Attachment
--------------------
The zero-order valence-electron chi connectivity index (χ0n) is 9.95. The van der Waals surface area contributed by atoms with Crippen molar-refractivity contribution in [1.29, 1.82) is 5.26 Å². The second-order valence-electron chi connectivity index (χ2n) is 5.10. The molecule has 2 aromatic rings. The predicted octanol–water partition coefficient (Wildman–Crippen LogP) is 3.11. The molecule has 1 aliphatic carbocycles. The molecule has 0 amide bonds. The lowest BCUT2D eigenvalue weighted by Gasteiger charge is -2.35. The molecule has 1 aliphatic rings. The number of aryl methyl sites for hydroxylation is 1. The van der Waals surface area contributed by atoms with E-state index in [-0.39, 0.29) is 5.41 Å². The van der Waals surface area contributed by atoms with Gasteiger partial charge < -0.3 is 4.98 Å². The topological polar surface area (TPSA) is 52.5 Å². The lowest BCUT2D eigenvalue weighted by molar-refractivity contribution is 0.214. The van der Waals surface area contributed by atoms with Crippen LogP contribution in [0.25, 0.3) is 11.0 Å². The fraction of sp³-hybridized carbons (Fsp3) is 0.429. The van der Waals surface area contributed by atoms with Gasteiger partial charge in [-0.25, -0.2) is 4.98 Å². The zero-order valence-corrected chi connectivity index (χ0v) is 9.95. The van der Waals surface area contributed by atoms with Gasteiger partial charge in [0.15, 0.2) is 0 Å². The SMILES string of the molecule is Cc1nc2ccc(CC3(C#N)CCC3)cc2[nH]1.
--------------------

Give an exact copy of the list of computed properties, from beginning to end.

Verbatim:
The zero-order valence-electron chi connectivity index (χ0n) is 9.95. The van der Waals surface area contributed by atoms with Crippen molar-refractivity contribution in [1.29, 1.82) is 5.26 Å². The second-order valence-electron chi connectivity index (χ2n) is 5.10. The molecule has 2 aromatic rings. The predicted octanol–water partition coefficient (Wildman–Crippen LogP) is 3.11. The molecule has 1 aliphatic carbocycles. The molecule has 0 amide bonds. The lowest BCUT2D eigenvalue weighted by Gasteiger charge is -2.35. The molecule has 1 aliphatic rings. The number of aryl methyl sites for hydroxylation is 1. The van der Waals surface area contributed by atoms with E-state index in [-0.39, 0.29) is 5.41 Å². The van der Waals surface area contributed by atoms with Gasteiger partial charge < -0.3 is 4.98 Å². The topological polar surface area (TPSA) is 52.5 Å². The lowest BCUT2D eigenvalue weighted by molar-refractivity contribution is 0.214. The van der Waals surface area contributed by atoms with Crippen LogP contribution in [0.25, 0.3) is 11.0 Å². The fraction of sp³-hybridized carbons (Fsp3) is 0.429. The van der Waals surface area contributed by atoms with Gasteiger partial charge in [-0.25, -0.2) is 4.98 Å². The zero-order valence-corrected chi connectivity index (χ0v) is 9.95. The van der Waals surface area contributed by atoms with Gasteiger partial charge in [0.15, 0.2) is 0 Å². The SMILES string of the molecule is Cc1nc2ccc(CC3(C#N)CCC3)cc2[nH]1.